And did you catch what Peter says about the promise of the outpouring of Holy Spirit? It is for everyone who is called by God. And guess what: it was Holy Spirit that brought those people to that heart-in-throat, mind-changing moment. Holy Spirit called them, and they responded.

There is nothing you can do–except, respond. Let your heart be pricked and your mind be changed by the good news: the Jesus who your sin crushed is alive and he is King!

Better Is Possible

There’s a phrase I learned several years back in a seminar which (the seminar, that is) really stretched my boundaries (for a few weeks, anyway) and had quite a strong impact on my life. It made me stop and reevaluate my, well…values.

The phrase was, “If better is possible, is good good enough?”

Think about that for a minute.

From a Christian standpoint I immediately think about the son who ended up prodigal in a pigpen after squandering his inheritance. After becoming hungry enough to eat the slop given to the pigs this guy had an epiphany: “Hey, even being a servant in my father’s house is better than this…”

But the honest truth is, I can’t identify with that young man. I didn’t have a miraculous and life-changing turn-around testimony like I envied other Christians for. I didn’t get and squander what I believed was my rightful inheritance. The truth is, I identify with his older brother.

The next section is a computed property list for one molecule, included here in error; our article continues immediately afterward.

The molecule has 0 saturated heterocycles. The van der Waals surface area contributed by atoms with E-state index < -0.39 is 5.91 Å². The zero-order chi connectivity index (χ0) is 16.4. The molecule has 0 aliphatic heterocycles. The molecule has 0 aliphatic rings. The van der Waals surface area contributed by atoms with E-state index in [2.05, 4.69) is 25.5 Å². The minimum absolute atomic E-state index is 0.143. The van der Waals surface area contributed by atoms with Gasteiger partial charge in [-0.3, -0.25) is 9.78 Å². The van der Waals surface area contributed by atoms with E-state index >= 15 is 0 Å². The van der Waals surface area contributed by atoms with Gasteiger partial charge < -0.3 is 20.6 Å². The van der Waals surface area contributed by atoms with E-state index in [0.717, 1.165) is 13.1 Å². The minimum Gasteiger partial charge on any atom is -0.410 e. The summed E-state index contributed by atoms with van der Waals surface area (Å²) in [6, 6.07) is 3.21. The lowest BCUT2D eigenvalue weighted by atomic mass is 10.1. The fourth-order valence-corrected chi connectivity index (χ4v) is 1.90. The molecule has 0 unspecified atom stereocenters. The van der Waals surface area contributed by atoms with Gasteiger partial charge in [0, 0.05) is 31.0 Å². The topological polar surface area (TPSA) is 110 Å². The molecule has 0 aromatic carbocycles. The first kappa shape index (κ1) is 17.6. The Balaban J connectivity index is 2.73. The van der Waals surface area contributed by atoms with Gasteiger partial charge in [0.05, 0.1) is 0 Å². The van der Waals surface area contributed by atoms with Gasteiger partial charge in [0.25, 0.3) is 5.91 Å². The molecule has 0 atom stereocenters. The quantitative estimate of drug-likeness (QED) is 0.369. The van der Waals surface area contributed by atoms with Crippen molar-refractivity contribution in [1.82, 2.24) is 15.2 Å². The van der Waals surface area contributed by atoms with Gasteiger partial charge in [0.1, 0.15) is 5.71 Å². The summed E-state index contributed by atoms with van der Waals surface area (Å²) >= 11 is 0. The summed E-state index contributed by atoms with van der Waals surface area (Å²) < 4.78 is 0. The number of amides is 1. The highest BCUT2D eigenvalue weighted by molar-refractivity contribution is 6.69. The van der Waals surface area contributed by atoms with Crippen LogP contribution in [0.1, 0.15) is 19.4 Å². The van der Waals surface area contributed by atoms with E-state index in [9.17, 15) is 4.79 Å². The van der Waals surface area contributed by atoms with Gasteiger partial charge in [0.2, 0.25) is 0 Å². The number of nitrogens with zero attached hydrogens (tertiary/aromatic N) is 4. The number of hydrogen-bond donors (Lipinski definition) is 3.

The brother. The brother stays home, he keeps working away on the farm. And one day that selfish, unworthy little brother of his comes home and Father throws a party. The older brother is angry because he doesn’t understand that both he and his brother always had their father’s favor, irregardless, and all this time he had not really known who his father was and what his relationship to Father meant. As someone once pointed out, he could’ve had more than just a goat if he’d only asked.

So what does this have to do with good and better, anyway?

I started there but I didn’t end there. I’ve dared to believe that my inheritance is more than I knew. I slowly left a bitter good for a gracious better. And I got the goat, too. Good just wasn’t good enough when I dared to think better was possible. And my forever-faithful Father didn’t let me down on his word.

But there are other brothers.

There are people out there who I know heard the same challenge for better. And they aren’t even interested in seeing what it’s all about.

I’ll be Frank for a minute (because what I’m going to say I may need an alternate identity to live down), I’ve heard what I believe described as, loosely put, doctrine of hell. By people who I have a very hard time believing know really what I believe because they’ve never talked to me. Maybe they’ve read some of my article titles and/or excerpts on facebook, but I can’t begin to guess where they have gotten their information if what they have taken away is that I am teaching a satanic, ungodly doctrine. Is there room for mistakes? Sure. I make mistakes, everybody does. But all that’s beside the point. The point is, better is possible, but so many older brothers out there are sulking outside the house because they’ve believed an exclusive doctrine all their lives that told them, ‘You don’t deserve that goat, you go back out and slave some more in the fields and then, maybe you’ll be on Dad’s good side. Or maybe if you believe hard enough, or faith strong enough.